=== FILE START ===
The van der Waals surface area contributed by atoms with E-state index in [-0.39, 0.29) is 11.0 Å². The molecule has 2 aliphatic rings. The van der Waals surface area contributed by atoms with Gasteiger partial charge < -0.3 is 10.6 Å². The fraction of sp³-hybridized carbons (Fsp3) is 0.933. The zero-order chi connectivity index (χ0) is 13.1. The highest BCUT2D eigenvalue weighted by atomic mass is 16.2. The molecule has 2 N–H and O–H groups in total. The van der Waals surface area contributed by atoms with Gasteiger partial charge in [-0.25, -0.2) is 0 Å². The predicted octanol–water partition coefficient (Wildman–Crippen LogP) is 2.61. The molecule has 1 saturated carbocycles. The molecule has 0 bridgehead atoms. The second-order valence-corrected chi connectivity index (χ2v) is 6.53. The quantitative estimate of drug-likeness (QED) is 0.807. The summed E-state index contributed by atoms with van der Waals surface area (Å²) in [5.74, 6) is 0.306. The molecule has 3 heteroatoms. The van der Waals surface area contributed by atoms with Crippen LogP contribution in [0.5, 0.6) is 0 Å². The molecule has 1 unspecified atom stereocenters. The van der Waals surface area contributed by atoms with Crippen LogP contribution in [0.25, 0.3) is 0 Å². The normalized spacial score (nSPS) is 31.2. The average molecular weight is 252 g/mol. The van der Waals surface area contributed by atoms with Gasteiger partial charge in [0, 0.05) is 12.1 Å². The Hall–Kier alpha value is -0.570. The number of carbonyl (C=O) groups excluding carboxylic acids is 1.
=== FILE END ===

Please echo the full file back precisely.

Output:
The van der Waals surface area contributed by atoms with E-state index in [-0.39, 0.29) is 11.0 Å². The molecule has 2 aliphatic rings. The van der Waals surface area contributed by atoms with Gasteiger partial charge < -0.3 is 10.6 Å². The fraction of sp³-hybridized carbons (Fsp3) is 0.933. The zero-order chi connectivity index (χ0) is 13.1. The highest BCUT2D eigenvalue weighted by atomic mass is 16.2. The molecule has 2 N–H and O–H groups in total. The van der Waals surface area contributed by atoms with Gasteiger partial charge in [-0.25, -0.2) is 0 Å². The predicted octanol–water partition coefficient (Wildman–Crippen LogP) is 2.61. The molecule has 1 saturated carbocycles. The molecule has 0 bridgehead atoms. The second-order valence-corrected chi connectivity index (χ2v) is 6.53. The quantitative estimate of drug-likeness (QED) is 0.807. The summed E-state index contributed by atoms with van der Waals surface area (Å²) in [5.74, 6) is 0.306. The molecule has 3 heteroatoms. The van der Waals surface area contributed by atoms with Crippen LogP contribution in [0.5, 0.6) is 0 Å². The molecule has 1 unspecified atom stereocenters. The van der Waals surface area contributed by atoms with Crippen LogP contribution in [0.25, 0.3) is 0 Å². The normalized spacial score (nSPS) is 31.2. The average molecular weight is 252 g/mol. The van der Waals surface area contributed by atoms with Gasteiger partial charge in [0, 0.05) is 12.1 Å². The Hall–Kier alpha value is -0.570. The number of carbonyl (C=O) groups excluding carboxylic acids is 1.